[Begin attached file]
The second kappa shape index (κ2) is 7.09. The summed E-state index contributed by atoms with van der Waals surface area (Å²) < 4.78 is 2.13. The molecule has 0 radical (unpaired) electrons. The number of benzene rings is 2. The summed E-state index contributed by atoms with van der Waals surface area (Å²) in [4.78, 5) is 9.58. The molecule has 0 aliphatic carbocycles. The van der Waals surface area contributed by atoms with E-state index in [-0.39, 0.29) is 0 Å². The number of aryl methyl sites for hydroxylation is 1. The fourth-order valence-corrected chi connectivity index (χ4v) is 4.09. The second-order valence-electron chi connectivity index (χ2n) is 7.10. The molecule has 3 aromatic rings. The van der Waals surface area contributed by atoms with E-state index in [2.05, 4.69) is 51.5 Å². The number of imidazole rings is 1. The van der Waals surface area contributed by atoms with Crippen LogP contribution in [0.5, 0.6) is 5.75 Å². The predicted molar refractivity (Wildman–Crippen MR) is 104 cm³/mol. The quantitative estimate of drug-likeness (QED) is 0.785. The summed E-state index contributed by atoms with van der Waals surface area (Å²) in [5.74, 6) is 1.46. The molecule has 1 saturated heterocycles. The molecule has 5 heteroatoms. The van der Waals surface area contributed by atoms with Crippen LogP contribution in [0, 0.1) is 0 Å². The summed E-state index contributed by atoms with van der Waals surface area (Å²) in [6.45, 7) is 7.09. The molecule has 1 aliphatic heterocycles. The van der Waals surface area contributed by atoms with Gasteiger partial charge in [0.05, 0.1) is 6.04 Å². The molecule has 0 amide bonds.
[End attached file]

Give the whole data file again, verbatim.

The second kappa shape index (κ2) is 7.09. The summed E-state index contributed by atoms with van der Waals surface area (Å²) < 4.78 is 2.13. The molecule has 0 radical (unpaired) electrons. The number of benzene rings is 2. The summed E-state index contributed by atoms with van der Waals surface area (Å²) in [4.78, 5) is 9.58. The molecule has 0 aliphatic carbocycles. The van der Waals surface area contributed by atoms with E-state index in [-0.39, 0.29) is 0 Å². The number of aryl methyl sites for hydroxylation is 1. The fourth-order valence-corrected chi connectivity index (χ4v) is 4.09. The second-order valence-electron chi connectivity index (χ2n) is 7.10. The molecule has 3 aromatic rings. The van der Waals surface area contributed by atoms with E-state index in [2.05, 4.69) is 51.5 Å². The number of imidazole rings is 1. The van der Waals surface area contributed by atoms with Crippen LogP contribution in [0.5, 0.6) is 5.75 Å². The predicted molar refractivity (Wildman–Crippen MR) is 104 cm³/mol. The quantitative estimate of drug-likeness (QED) is 0.785. The summed E-state index contributed by atoms with van der Waals surface area (Å²) in [5.74, 6) is 1.46. The molecule has 1 saturated heterocycles. The molecule has 5 heteroatoms. The van der Waals surface area contributed by atoms with Crippen LogP contribution in [0, 0.1) is 0 Å². The summed E-state index contributed by atoms with van der Waals surface area (Å²) in [6.45, 7) is 7.09. The molecule has 1 aliphatic heterocycles. The van der Waals surface area contributed by atoms with Gasteiger partial charge in [0.05, 0.1) is 6.04 Å². The molecule has 0 amide bonds.